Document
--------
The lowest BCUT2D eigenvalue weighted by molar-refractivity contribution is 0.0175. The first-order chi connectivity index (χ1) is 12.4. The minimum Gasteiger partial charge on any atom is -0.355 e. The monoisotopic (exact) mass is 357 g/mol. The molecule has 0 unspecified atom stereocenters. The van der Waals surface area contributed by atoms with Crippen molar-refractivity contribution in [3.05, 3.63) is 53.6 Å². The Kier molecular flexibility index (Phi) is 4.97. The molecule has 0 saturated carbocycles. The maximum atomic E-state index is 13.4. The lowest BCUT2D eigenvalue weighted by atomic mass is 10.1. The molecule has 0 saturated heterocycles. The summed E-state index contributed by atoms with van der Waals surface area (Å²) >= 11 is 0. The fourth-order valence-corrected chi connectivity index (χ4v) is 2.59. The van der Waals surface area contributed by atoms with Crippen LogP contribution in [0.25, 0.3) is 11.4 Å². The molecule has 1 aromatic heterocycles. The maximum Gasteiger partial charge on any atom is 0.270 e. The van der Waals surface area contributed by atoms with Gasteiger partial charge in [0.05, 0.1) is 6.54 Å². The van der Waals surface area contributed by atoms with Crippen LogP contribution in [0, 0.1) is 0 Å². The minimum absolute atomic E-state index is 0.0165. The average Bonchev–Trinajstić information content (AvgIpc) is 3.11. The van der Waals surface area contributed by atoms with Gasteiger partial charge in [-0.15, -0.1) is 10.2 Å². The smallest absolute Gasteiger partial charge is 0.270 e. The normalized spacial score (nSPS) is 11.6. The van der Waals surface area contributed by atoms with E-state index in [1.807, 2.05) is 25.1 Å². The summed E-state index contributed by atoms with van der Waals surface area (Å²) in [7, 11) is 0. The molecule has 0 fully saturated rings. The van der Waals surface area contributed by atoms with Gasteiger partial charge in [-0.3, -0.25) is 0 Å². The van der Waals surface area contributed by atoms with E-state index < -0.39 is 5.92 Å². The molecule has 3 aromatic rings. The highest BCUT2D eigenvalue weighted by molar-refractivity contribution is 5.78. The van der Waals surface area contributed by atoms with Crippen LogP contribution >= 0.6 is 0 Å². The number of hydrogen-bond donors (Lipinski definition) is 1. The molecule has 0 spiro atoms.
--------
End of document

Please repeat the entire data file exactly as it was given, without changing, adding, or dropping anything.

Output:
The lowest BCUT2D eigenvalue weighted by molar-refractivity contribution is 0.0175. The first-order chi connectivity index (χ1) is 12.4. The minimum Gasteiger partial charge on any atom is -0.355 e. The monoisotopic (exact) mass is 357 g/mol. The molecule has 0 unspecified atom stereocenters. The van der Waals surface area contributed by atoms with Crippen molar-refractivity contribution in [3.05, 3.63) is 53.6 Å². The Kier molecular flexibility index (Phi) is 4.97. The molecule has 0 saturated carbocycles. The maximum atomic E-state index is 13.4. The lowest BCUT2D eigenvalue weighted by atomic mass is 10.1. The molecule has 0 saturated heterocycles. The summed E-state index contributed by atoms with van der Waals surface area (Å²) >= 11 is 0. The fourth-order valence-corrected chi connectivity index (χ4v) is 2.59. The van der Waals surface area contributed by atoms with Crippen LogP contribution in [0.25, 0.3) is 11.4 Å². The molecule has 1 aromatic heterocycles. The maximum Gasteiger partial charge on any atom is 0.270 e. The van der Waals surface area contributed by atoms with Gasteiger partial charge in [0.05, 0.1) is 6.54 Å². The van der Waals surface area contributed by atoms with Crippen LogP contribution in [0, 0.1) is 0 Å². The minimum absolute atomic E-state index is 0.0165. The average Bonchev–Trinajstić information content (AvgIpc) is 3.11. The van der Waals surface area contributed by atoms with Gasteiger partial charge in [-0.15, -0.1) is 10.2 Å². The smallest absolute Gasteiger partial charge is 0.270 e. The normalized spacial score (nSPS) is 11.6. The van der Waals surface area contributed by atoms with E-state index in [1.807, 2.05) is 25.1 Å². The summed E-state index contributed by atoms with van der Waals surface area (Å²) in [7, 11) is 0. The molecule has 0 fully saturated rings. The van der Waals surface area contributed by atoms with Gasteiger partial charge in [-0.3, -0.25) is 0 Å². The van der Waals surface area contributed by atoms with E-state index < -0.39 is 5.92 Å². The molecule has 3 aromatic rings. The highest BCUT2D eigenvalue weighted by molar-refractivity contribution is 5.78. The van der Waals surface area contributed by atoms with Crippen LogP contribution >= 0.6 is 0 Å². The number of hydrogen-bond donors (Lipinski definition) is 1. The molecule has 0 spiro atoms.